Jan 29, 2020
Photo by Mass Communication Specialist 1st Class Demetrius Kennon/Flickr
The materials designed to raise awareness of the Department of Defense's Real Warriors Campaign (RWC) constitute one of four federally funded mental health public awareness campaigns that RAND is evaluating as part of a cross-agency evaluation (funded by the Department of Defense Psychological Health Center of Excellence) aimed at improving the mental health of service members and veterans. A cross-agency evaluation report describes the campaigns' overlapping and unique scope and content, as well as cross-campaign dissemination efforts. Based on the cross-agency evaluation report, this brief about RWC awareness materials is one in a series examining the individual campaigns' messages, the consistency of messaging in their materials, and the tools they use to deliver content to their audiences. Because the results presented here are from an evaluation of the four campaigns' collective reach and impact, they are not intended to serve as a full and comprehensive evaluation of RWC. It should also be noted that this evaluation focuses on the materials designed to raise awareness of RWC and not on the functioning or operations of the campaign itself.
The following are some key findings about RWC from the RAND research team's content analysis of campaign materials, an analysis of campaign-collected communication metrics, and a discussion with a panel of experts that assessed the extent to which the RWC's content and design align with best practices for mental health public awareness campaigns.
The majority (62 percent) of the 265 pieces of RWC content reviewed were tailored to active-duty service members or those in the Guard or Reserve. Women, officers, and post-2001 service members were well represented in the materials.
More than 70 percent of RWC content supported its messaging. Campaign content also supported messages that corresponded with shared goals across the campaigns being evaluated (for example, offering resources for those in crisis).
Experts found that RWC materials generally adhered to best practices and used credible messengers.
of campaign materials were tailored to service members (active duty, National Guard, or Reserve)
More than 80 percent of the RWC webpages contained a clearly marked source for the information. Of these, about half cited scientific articles.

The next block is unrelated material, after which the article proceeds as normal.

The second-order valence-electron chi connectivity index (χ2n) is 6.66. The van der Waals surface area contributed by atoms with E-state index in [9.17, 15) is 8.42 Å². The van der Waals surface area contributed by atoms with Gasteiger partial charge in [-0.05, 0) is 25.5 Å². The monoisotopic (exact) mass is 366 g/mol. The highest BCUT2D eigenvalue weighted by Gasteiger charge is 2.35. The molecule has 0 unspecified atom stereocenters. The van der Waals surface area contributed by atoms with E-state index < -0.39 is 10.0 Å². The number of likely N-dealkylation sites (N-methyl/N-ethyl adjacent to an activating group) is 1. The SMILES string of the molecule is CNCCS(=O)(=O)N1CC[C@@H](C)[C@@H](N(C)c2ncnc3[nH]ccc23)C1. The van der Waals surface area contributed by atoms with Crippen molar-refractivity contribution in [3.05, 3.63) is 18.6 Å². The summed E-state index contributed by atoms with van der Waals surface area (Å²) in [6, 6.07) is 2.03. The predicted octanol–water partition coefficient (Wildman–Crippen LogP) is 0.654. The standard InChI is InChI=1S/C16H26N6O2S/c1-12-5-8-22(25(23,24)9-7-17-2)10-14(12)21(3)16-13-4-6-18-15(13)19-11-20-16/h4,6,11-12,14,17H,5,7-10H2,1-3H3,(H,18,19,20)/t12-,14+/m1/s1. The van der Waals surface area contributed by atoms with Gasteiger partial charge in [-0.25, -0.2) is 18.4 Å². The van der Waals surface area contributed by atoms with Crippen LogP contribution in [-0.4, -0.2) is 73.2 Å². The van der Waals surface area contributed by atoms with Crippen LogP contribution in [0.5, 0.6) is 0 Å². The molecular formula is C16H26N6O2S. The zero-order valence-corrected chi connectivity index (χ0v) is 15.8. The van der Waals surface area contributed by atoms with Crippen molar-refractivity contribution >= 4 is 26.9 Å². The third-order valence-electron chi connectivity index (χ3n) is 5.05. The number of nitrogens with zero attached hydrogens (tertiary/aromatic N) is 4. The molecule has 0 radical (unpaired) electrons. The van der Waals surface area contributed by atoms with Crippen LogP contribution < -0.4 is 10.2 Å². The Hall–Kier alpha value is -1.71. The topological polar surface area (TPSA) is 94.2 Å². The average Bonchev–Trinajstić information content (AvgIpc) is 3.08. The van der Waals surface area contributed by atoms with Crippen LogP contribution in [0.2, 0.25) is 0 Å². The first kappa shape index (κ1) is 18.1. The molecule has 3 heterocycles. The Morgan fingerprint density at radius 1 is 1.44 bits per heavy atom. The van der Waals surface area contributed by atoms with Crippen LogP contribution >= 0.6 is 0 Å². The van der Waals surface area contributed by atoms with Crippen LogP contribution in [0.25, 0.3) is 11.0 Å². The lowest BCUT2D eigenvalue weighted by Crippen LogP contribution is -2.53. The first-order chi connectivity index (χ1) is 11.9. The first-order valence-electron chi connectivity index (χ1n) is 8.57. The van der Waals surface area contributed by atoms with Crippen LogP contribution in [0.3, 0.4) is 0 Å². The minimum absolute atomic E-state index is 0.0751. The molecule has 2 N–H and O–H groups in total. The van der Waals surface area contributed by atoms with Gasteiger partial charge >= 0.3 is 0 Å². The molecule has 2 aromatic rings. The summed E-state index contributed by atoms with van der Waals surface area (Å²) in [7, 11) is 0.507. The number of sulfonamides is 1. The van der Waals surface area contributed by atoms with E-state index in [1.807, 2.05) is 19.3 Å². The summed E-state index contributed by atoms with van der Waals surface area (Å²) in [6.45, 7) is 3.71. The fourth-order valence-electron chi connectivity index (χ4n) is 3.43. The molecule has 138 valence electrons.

RWC provided a small amount of content for its secondary audiences, particularly health professionals.
The panel of experts found some RWC materials to be complicated, the website somewhat disorganized, and some web content out of date (for example, the website hosts a weekly podcast series that was last updated in 2013).
The analysis found numerous missed opportunities for the four campaigns' websites to link to each other's campaigns and resources. For example, RWC creates video testimonials about recovery, but the Make the Connection campaign has 600 such videos on its site.
Between 2012 and 2015, the number of website sessions increased by 22 percent, with a peak of 331,639 sessions in 2013.
public service announcements were aired on radio and television
RWC was responsible for 93 percent of radio and television public service announcement (PSA) viewer impressions (the number of viewers who might have been exposed to the PSA) generated by the four campaigns. It aired almost 37,000 radio public service announcements that racked up 37 billion impressions and almost 15,500 television public service announcements that generated more than 3 billion impressions.
RWC is the most active user of Twitter among the campaigns. It averaged five tweets per day in 2015, for a total of 1,865, and had 40,000 followers. Approximately 25 percent of its posts generated some engagement from nonofficial channels, and this volume increased over time, even as the number of official tweets declined.
Photo by Mass Communication Specialist Senior Chief Kevin Elliott/U.S. Navy
The experts recommended several approaches to improve RWC. See the full report for a complete list of recommendations based on the cross-campaign analysis.